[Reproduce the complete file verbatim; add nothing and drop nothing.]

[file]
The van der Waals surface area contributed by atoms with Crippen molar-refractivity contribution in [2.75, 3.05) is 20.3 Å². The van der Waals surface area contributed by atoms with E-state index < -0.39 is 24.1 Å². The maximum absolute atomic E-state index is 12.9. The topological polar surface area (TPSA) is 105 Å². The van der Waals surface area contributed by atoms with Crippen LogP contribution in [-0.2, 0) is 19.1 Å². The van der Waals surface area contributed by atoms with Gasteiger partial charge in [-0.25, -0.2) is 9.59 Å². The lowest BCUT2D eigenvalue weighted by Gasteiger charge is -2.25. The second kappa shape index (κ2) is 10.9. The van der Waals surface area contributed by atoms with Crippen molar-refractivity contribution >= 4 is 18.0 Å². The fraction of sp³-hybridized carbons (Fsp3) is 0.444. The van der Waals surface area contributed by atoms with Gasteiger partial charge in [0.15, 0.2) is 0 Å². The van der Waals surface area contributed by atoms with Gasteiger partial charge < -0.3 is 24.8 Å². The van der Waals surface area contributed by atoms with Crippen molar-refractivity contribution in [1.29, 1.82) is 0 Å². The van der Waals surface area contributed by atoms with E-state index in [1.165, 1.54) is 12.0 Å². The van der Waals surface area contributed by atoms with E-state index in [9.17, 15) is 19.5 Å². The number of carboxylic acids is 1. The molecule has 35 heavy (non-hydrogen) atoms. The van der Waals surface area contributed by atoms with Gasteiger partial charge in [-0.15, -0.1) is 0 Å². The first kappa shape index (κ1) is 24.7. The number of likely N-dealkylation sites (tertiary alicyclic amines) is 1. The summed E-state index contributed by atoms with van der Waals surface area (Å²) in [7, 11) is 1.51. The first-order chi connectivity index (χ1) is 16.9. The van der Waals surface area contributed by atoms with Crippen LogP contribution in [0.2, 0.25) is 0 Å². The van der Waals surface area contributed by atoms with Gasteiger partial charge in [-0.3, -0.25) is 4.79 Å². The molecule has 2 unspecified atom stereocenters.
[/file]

The van der Waals surface area contributed by atoms with Crippen molar-refractivity contribution in [2.75, 3.05) is 20.3 Å². The van der Waals surface area contributed by atoms with E-state index < -0.39 is 24.1 Å². The maximum absolute atomic E-state index is 12.9. The topological polar surface area (TPSA) is 105 Å². The van der Waals surface area contributed by atoms with Crippen LogP contribution in [-0.2, 0) is 19.1 Å². The van der Waals surface area contributed by atoms with Gasteiger partial charge in [-0.25, -0.2) is 9.59 Å². The lowest BCUT2D eigenvalue weighted by Gasteiger charge is -2.25. The second kappa shape index (κ2) is 10.9. The van der Waals surface area contributed by atoms with Crippen molar-refractivity contribution >= 4 is 18.0 Å². The fraction of sp³-hybridized carbons (Fsp3) is 0.444. The van der Waals surface area contributed by atoms with Gasteiger partial charge in [0.15, 0.2) is 0 Å². The van der Waals surface area contributed by atoms with Gasteiger partial charge < -0.3 is 24.8 Å². The van der Waals surface area contributed by atoms with Crippen molar-refractivity contribution in [1.29, 1.82) is 0 Å². The van der Waals surface area contributed by atoms with E-state index in [1.165, 1.54) is 12.0 Å². The van der Waals surface area contributed by atoms with E-state index in [9.17, 15) is 19.5 Å². The number of carboxylic acids is 1. The molecule has 35 heavy (non-hydrogen) atoms. The van der Waals surface area contributed by atoms with Gasteiger partial charge in [-0.15, -0.1) is 0 Å². The first kappa shape index (κ1) is 24.7. The number of likely N-dealkylation sites (tertiary alicyclic amines) is 1. The summed E-state index contributed by atoms with van der Waals surface area (Å²) in [7, 11) is 1.51. The first-order chi connectivity index (χ1) is 16.9. The van der Waals surface area contributed by atoms with Crippen LogP contribution in [0.2, 0.25) is 0 Å². The van der Waals surface area contributed by atoms with Gasteiger partial charge in [-0.3, -0.25) is 4.79 Å². The molecule has 2 unspecified atom stereocenters.